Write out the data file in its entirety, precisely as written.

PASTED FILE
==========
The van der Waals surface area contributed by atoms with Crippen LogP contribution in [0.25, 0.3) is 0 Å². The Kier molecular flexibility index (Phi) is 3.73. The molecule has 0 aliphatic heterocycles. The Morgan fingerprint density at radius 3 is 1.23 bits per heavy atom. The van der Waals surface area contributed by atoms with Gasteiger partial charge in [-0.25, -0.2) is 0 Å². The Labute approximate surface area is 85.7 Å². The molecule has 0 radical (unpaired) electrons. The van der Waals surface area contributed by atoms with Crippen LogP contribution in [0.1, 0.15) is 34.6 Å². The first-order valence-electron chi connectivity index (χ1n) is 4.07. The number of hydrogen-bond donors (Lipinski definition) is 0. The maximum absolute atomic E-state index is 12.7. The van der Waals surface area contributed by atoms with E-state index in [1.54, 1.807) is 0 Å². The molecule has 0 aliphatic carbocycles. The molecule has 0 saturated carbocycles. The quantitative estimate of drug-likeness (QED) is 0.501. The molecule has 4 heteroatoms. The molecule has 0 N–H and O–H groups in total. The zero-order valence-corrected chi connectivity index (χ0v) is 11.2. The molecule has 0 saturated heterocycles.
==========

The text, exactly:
The van der Waals surface area contributed by atoms with Crippen LogP contribution in [0.25, 0.3) is 0 Å². The Kier molecular flexibility index (Phi) is 3.73. The molecule has 0 aliphatic heterocycles. The Morgan fingerprint density at radius 3 is 1.23 bits per heavy atom. The van der Waals surface area contributed by atoms with Gasteiger partial charge in [-0.25, -0.2) is 0 Å². The Labute approximate surface area is 85.7 Å². The molecule has 0 radical (unpaired) electrons. The van der Waals surface area contributed by atoms with Crippen LogP contribution in [0.1, 0.15) is 34.6 Å². The first-order valence-electron chi connectivity index (χ1n) is 4.07. The number of hydrogen-bond donors (Lipinski definition) is 0. The maximum absolute atomic E-state index is 12.7. The van der Waals surface area contributed by atoms with E-state index in [1.54, 1.807) is 0 Å². The molecule has 0 aliphatic carbocycles. The molecule has 0 saturated carbocycles. The quantitative estimate of drug-likeness (QED) is 0.501. The molecule has 4 heteroatoms. The molecule has 0 N–H and O–H groups in total. The zero-order valence-corrected chi connectivity index (χ0v) is 11.2. The molecule has 0 saturated heterocycles.